Rishabhchand, the author of this book, has to his credit a number of other books, all of them shot through and through with the Light and Presence of Sri Aurobindo and the Mother. They stand out impressively against the background of innate humility and graceful flow of his style and language.
Sri Aurobindo was the third son of his father. Aurobindo means lotus. It was an uncommon name in those days, and that was why his father chose it for his third son, little suspecting that, in occult language, aurobindo signifies the Divine Consciousness.
When Sri Aurobindo was eleven years old, he had a sort of premonition that great revolutions were going to take place in the future and that he had a part to play in some of them. Not a mental idea, but a kind of inner feeling was growing within him that he had some great work to do, a mission to fulfil.
When he had left India, he was a mere child of seven, perhaps unaware of the heavenly fire smouldering beneath his sweet, angelic exterior. And when he returned, he was a young man of twenty-one, burning to realise his dreams and visions.
The goal which Sri Aurobindo held up before himself at that early age when he wrote these letters to his wife, was not escape, not Nirvana, but God; not extinction of life, but its expansion and enrichment, its divine illumination, utilisation and fulfilment.
… three master passions dominated three principal stages of Sri Aurobindo’s life. The cult of spiritual patriotism dominated the first stage; the will to total self-offering to God, the second; and divine realisation and manifestation, the third. Essentially they formed an organic unity, all contributing to the accomplishment of his life’s work.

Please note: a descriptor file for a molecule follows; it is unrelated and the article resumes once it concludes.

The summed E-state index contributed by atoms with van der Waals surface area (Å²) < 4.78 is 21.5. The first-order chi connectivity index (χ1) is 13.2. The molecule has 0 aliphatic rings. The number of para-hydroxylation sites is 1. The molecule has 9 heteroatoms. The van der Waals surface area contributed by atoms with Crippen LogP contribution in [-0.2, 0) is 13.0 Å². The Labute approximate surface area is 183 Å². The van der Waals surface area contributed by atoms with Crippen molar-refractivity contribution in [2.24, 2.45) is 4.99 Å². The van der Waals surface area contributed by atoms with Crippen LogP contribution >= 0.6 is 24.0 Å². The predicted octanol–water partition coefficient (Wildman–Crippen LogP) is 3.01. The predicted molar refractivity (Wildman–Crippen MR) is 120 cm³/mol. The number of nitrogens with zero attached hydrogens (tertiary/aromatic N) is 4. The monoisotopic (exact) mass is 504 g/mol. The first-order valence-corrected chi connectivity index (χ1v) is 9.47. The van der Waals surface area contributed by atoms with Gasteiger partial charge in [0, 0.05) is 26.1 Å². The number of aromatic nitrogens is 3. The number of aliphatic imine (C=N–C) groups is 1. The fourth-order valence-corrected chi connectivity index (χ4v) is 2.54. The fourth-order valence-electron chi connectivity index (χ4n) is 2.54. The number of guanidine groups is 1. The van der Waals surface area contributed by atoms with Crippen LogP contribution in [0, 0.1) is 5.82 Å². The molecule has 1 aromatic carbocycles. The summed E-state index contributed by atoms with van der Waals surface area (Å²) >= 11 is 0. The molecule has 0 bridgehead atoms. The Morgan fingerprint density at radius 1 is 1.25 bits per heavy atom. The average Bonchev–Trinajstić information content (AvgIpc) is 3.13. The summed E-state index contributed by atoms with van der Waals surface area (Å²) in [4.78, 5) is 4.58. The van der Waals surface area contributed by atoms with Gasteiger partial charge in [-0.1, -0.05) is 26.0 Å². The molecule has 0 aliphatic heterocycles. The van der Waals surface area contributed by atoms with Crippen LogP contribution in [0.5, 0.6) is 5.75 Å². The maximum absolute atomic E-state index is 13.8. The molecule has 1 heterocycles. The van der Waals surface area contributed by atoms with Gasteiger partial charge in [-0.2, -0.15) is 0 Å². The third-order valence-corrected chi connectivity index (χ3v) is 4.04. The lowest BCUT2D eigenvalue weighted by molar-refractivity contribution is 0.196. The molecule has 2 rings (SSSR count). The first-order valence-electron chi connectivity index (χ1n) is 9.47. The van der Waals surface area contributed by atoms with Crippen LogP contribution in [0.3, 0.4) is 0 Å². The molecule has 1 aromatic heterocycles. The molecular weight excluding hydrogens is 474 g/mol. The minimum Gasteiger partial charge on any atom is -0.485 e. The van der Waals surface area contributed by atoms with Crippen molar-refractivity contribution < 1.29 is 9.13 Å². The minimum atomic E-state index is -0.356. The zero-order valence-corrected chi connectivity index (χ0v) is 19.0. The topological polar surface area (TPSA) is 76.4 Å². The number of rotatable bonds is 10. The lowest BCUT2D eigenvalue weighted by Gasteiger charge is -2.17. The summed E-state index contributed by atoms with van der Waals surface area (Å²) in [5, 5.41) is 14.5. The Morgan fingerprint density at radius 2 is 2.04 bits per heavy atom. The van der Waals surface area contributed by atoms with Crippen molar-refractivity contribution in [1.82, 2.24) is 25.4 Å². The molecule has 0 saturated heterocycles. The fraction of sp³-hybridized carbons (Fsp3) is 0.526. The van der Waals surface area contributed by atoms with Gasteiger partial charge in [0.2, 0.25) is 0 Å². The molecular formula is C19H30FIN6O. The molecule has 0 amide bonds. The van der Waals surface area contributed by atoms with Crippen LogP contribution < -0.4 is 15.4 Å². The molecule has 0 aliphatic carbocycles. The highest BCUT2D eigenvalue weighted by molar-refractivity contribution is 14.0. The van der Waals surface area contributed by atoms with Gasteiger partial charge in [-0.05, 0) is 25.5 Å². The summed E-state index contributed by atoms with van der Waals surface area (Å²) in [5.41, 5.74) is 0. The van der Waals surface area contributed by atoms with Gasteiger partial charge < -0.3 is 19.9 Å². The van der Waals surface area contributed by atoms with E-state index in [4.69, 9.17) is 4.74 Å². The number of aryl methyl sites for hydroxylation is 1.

A brief outline of India in the middle of the eighteenth and the beginning of the nineteenth century will give the reader (and particularly the Western reader) the right perspective in which to view the origin, nature and growth of Indian nationalism and Sri Aurobindo’s contribution to it.
His first contribution to Indian politics was […] a passion for complete and unqualified independence, which he infused into the Indian nation. And the sole driving force […] was the religion of patriotism, the worship of India as the Mother […]. This was his second contribution.
… people have formed and expressed misleading and often fantastic ideas of [Sri Aurobindo’s politics]. Some have taken him to be a pacifist; others have dubbed him the arch-leader of the terrorist movement in Bengal…. The best thing for us would be to hear from himself what his politics really was.